Group B has three PDC heavyweights - firstly Michael Smith, the Premier League finalist who added the World Series final last week, secondly Raymond van Barneveld, the five time worlds winner who's here through being not Michael van Gerwen in the World Cup, although the Masters final would have done as well, Ratajski was originally in through being the World Master then out, then in through winning a UK Open qualifier then out, then in through winning two Pro Tour titles in a weekend, then out, then Cadby withdrew, so here we are. These three could be quite close and the BDO wildcard is Smith-Neale, a long time PDC player who won the World Masters out of the blue to kickstart his career, if he plays like he did there he probably still won't win against this quality of group, but could cause problems in this short format.

Group C should be fine for James Wade, who's won two TV titles in two weeks, the highlight being the European Championship as it's ranked. We've got two PDC players from the last gasp qualifier - Keegan Brown's still easily the right side of 30 but it was four years ago where he made his name with a quarter final run and has been up and down since, while Mark Webster moved over after winning Lakeside, but after a decent first season it's been all too sporadic and his form is such that he hasn't even qualified for Ally Pally. Wesley Harms completes the lineup - I lack data on him but he was very good in the BDO around 2012-13, twice reaching the Lakeside semis, and has made it out of the group stage here before.

Group D looks fairly straightforward to call. Gary Anderson's won nearly everything in sight on TV, while Ian White's won nearly everything off TV. Steve Hine's mostly known for his Muffin Man gimmick rather than any real darting feats but has plenty of experience, while Michael Unterbuchner was a semi finalist at the last BDO worlds and a finalist in their World Trophy, and if White has a TV wobble as has happened occasionally this year, might not be completely out of it.

Group E is interesting - Peter Wright's the clear favourite to advance, the defending runner up spot being good enough, but he'd have liked to have added a few more titles this year. Hopp I'm still yet to be convinced about statistically, but is here from the European Tour win and should have the most stage experience of anyone else in the group, which could be key. Payne was the runner up in the world youth last year, and added a second Pro Tour title to his resume in May lest anyone think he's making up the numbers, while Jim Williams has had a great twelve months in the BDO where he's reached the final of whatever the call the Zuiderduin nowadays, the quarters of Lakeside where he lost a thriller to Glen Durrant, and the semis of the other BDO majors.

Group F is completely wide open. Whitlock is the seed having reached the final of the European Championship, but cannot be the favourite to advance - Gerwyn Price is in red hot form having recently won a European Tour title and made three TV quarter finals or better in the past month and a bit, and could easily have been seeded if the tournament had taken place a little bit later. Gilding we mainly know for his golden spell where he reached the UK Open semi final in 2015, but is fighting to save his tour card and every penny here might count - he's shown signs of getting back to his best on occasion and knocked out Adie Lewis to qualify here. Throw Glen Durrant into the mix, who is arguably a top ten player in the world regardless of code, and you've got an explosive mix which could come down to leg difference.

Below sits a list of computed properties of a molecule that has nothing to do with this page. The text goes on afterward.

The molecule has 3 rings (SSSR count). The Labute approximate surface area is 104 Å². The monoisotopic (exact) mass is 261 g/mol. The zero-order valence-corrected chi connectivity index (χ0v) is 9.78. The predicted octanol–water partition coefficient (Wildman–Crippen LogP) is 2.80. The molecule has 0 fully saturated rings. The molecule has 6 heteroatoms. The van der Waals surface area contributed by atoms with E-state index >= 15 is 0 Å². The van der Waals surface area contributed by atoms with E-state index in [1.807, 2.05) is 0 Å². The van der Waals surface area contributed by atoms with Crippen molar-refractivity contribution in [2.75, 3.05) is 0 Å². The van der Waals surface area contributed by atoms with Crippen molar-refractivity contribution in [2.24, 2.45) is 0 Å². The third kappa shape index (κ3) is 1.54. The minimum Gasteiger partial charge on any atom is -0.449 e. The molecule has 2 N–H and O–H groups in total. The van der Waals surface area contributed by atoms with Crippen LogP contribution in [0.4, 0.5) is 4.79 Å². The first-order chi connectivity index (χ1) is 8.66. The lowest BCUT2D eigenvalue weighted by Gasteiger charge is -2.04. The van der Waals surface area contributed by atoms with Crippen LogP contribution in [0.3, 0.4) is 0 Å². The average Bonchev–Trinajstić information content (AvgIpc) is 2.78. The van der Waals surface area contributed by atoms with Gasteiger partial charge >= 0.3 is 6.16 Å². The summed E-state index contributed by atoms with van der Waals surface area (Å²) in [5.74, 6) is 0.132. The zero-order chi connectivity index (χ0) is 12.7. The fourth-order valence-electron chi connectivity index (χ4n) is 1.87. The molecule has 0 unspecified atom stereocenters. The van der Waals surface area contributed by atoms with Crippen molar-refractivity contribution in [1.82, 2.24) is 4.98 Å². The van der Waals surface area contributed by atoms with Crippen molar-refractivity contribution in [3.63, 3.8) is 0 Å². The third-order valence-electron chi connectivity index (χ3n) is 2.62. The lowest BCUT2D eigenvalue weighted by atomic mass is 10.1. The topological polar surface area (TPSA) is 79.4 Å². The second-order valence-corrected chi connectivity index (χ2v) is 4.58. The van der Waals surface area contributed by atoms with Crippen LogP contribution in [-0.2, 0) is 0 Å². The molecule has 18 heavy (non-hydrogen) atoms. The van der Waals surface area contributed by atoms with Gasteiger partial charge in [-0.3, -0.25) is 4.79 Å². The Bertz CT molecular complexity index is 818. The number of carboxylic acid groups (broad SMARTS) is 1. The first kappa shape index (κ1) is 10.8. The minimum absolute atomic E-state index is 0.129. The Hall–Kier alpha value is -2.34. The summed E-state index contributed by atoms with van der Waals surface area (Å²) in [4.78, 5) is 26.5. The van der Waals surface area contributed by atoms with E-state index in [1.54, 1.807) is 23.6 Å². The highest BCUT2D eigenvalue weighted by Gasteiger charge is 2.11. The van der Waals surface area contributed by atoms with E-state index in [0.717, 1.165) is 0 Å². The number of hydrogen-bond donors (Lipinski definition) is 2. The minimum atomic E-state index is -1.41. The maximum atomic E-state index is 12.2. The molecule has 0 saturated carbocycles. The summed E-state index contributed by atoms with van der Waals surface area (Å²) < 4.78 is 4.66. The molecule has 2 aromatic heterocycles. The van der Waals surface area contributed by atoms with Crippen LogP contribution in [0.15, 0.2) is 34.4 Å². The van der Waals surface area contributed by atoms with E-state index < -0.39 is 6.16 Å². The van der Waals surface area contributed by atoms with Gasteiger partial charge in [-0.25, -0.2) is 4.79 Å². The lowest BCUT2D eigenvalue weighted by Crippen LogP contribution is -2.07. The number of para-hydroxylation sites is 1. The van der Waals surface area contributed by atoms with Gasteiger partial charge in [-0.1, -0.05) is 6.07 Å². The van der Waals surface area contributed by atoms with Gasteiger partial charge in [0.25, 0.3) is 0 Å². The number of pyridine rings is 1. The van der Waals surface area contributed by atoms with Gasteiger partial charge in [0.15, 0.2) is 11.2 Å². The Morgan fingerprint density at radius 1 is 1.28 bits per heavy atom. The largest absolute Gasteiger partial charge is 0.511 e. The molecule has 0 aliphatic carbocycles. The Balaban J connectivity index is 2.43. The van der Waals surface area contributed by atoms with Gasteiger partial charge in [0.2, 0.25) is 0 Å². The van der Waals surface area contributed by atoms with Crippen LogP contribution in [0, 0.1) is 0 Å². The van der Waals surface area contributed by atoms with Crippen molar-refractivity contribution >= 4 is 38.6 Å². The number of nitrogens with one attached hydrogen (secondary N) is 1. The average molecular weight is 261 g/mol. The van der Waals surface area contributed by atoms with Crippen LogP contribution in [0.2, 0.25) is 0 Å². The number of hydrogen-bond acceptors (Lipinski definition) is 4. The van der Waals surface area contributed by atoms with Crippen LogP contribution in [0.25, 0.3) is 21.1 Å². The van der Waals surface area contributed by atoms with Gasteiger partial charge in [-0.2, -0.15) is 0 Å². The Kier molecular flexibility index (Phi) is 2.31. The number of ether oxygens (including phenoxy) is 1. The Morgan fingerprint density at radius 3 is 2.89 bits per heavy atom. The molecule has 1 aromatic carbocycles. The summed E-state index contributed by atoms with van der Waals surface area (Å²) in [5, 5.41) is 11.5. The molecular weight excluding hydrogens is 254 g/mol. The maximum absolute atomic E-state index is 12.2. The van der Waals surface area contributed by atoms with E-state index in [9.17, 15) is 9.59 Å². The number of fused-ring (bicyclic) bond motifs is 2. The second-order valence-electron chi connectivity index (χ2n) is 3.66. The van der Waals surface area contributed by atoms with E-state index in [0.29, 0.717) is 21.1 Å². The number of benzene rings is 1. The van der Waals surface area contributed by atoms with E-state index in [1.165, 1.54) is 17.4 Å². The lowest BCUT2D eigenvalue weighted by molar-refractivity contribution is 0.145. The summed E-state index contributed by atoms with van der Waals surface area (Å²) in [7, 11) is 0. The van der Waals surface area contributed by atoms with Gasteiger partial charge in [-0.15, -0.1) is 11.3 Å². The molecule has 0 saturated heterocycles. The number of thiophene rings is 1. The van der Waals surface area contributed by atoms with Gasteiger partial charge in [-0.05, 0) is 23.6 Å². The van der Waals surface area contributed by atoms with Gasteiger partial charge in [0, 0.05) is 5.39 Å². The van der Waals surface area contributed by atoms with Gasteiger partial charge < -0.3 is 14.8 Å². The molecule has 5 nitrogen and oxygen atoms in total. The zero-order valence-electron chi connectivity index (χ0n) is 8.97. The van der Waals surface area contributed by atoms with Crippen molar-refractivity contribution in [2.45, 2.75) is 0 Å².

Group G has crowd favourite Mensur Suljovic looking to add a first ranking major, having nearly got there in the Matchplay. He looks to be the pick of the bunch, although you'll see below that in the limited data I have on former Lakeside Champion Scott Mitchell, Mitchell rates really highly - he had fairly early exits in all the BDO majors in 2018 but was not playing badly at all while doing so. There's two players from the PDC qualifier here to complete the group, and they're good ones - Bunting's a former Lakeside winner, whose career has been a bit like Mark Webster's in that after a good first year in the PDC he's never really kicked on, but has certainly done a lot more than Webster has from year to year to stick safely around on the fringes of the top 16, while Schindler qualified for two Grand Slams in one day - reaching the final of the world youth to make it in 2019, before coming through the qualifier for this year. He's been close to making breakthroughs on the senior tour for a while now and has been gaining a lot of stage experience over the last two years, which should start to show very soon.

Finally in group H, defending world champion Rob Cross will be looking to add to a somewhat barren sophomore professional year, having just added one World Series event win and one Pro Tour title to everything he did last year. Joining him in having a good Ally Pally and relatively garbage 2018 is Dimitri van den Bergh, the world youth champion being one game away from defending it, but his floor form in terms of results has been very weak, although the numbers suggest otherwise to some degree. Ryan Searle's in the second year of a tour card - won in exactly the same way as Cross won his, and has just sneaked into the worlds as well as having come through the qualifier here, and the TV experience could be useful - he should retain his card now, and had a good September with a final run on the Pro Tour and a good European Tour run indicating he is picking up form after a weak first few months of the year. Where this leaves Mark McGeeney, who knows - the Lakeside runner up and back to back Dutch Open winner is number one in the BDO rankings, and with the numbers he's put up I haven't got a clue why.